c# – What is the purpose of the Interfaces used in a Mock?

Question:

I'm using a library called Moq that serves to create mocks that will be used in unit tests.

However, to create a mock it is necessary to specify an interface, as in the example on the Moq project page:

var mock = new Mock<ILoveThisFramework>();

Where

var mock = new Mock<IQualquerInterface>();

More examples .

And it is exactly at this point that my doubts appear.

Doubts

  1. What is the purpose of the Interfaces used in a Mock?
  2. What kind of relationship does Interface have with Mock?
  3. Why use an interface instead of a class that would represent an object?

Answer:

In fact, to create a mock, you don't need an interface. You can mock a class. What will define is how you designed your solution. When to use an interface and when to use a class will enter another discussion, which can be seen in the link shared by @Maniero.

I will try to explain with examples.

Imagine you have this class:

public class CalcularIdade {

    public int calcular(int anoNascimento) {
        Data data = new Data();
        int anoAtual = data.getAno();
        return anoAtual - anoNascimento;
    }
}

Now imagine that for some reason you can't use the Data class in the test. Taking this test will be difficult. One solution is to have the Data class be injected into the CalcularIdade class. This way it will also be possible to inject the mock of the Data class. A first alternative would be this:

public class CalcularIdade {

    private Data data;

    public CalcularIdade(Data data) {
        this.data = data;
    }

    public int calcular(int anoNascimento) {
        int anoAtual = data.getAno();
        return anoAtual - anoNascimento;
    }
}

The Data is passed as a parameter to the CalcularIdade class. Now I can pass the mock from the Data class to the CalcularIdade class. The actual application would look like this:

public static void main(String args[]) {
    CalcularIdade calcularIdade = new CalcularIdade(new Data());
    int idade = calcularIdade.calcular(1990);
    System.out.println(idade);
}

The test would look like this:

@Test
public void calcularTest() {
    Data dataStub = mock(Data.class);
    when(dataStub.getAno()).thenReturn(2018);

    int anoNascimento = 1990;

    CalcularIdade calcularIdade = new CalcularIdade(dataStub);
    int result = calcularIdade.calcular(anoNascimento);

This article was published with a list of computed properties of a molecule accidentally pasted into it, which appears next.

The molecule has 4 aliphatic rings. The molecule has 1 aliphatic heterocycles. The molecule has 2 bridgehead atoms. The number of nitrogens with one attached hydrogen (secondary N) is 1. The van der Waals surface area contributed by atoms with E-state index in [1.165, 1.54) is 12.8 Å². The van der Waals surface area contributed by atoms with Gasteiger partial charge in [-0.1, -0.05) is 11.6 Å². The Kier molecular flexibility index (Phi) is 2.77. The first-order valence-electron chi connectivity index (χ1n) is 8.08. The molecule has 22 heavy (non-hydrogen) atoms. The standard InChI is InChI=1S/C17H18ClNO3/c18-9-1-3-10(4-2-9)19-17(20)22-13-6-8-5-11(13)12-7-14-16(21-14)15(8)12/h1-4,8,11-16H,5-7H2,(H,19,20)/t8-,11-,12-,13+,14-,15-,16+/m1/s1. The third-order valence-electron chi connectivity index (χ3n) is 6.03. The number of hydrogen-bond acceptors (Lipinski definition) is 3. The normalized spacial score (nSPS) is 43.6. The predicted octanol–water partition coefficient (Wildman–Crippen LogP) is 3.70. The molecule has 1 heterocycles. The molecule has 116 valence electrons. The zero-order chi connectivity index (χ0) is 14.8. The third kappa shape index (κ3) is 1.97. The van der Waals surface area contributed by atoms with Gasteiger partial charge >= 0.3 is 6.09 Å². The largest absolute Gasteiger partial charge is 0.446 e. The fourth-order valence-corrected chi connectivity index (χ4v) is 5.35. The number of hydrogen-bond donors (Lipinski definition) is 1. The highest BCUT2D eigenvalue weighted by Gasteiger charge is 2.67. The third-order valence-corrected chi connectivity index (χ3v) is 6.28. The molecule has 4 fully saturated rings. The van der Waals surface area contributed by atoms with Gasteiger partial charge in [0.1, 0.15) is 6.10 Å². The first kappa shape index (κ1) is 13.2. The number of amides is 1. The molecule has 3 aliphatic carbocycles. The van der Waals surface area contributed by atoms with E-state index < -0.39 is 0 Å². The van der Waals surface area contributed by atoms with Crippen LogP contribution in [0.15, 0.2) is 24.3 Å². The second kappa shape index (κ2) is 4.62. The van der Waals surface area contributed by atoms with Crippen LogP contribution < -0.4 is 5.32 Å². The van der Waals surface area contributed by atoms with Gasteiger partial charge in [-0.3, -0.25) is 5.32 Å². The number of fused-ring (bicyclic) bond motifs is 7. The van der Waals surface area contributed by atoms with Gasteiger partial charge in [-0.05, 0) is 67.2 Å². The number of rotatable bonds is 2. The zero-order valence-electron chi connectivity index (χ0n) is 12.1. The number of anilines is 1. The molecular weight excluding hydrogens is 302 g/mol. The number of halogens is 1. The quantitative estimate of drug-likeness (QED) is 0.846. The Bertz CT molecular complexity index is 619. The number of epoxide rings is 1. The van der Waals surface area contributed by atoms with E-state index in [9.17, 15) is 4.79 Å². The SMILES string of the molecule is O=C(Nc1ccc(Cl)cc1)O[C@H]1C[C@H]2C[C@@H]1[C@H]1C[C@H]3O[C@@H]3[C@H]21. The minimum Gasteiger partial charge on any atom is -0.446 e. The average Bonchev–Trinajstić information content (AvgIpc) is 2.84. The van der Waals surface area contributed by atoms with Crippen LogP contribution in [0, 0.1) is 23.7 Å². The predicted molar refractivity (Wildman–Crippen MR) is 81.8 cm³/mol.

assertEquals(result, 28);
}

I made a mock up of a class and it will work perfectly fine. Note that this may not be the best solution, but the problem lies in the design of the class, not the test.

If in the future I want to create another implementation for the Data class, that can be done, just create a class that inherits from Data . However, there will be a dependency of the CalcularIdade class with the Data class. Depending on the solution, this dependency may not be an issue. But if it becomes necessary to remove the dependency, an interface will provide just that. Ireir refactor my class so that the class CalcularIdade does not depend on implementation:

public class CalcularIdade {

    private IData iData;

    public CalcularIdade(IData data) {
        this.iData = data;
    }

    public int calcular(int anoNascimento) {
        int anoAtual = iData.getAno();
        return anoAtual - anoNascimento;
    }
}

My test:

@Test
public void calcularTest() {
    IData dataStub = mock(IData.class);
    when(dataStub.getAno()).thenReturn(2018);

    int anoNascimento = 1990;

    CalcularIdade calcularIdade = new CalcularIdade(dataStub);
    int result = calcularIdade.calcular(anoNascimento);
    assertEquals(result, 28);
}

If tomorrow I want a new IData implementation, my application is:

public static void main(String args[]) {
    CalcularIdade calcularIdade = new CalcularIdade(new NovaData());
    int idade = calcularIdade.calcular(1990);
    System.out.println(idade);
}

Could it be done with class? Yes. But there would be a coupling between Data and CalcularIdade , with the interface this coupling disappears.

Perhaps the library you are using does not allow you to mock a class. If that's the case, this may be a constraint to force the programmer to create a better design, but this is not a mock constraint conceptually.

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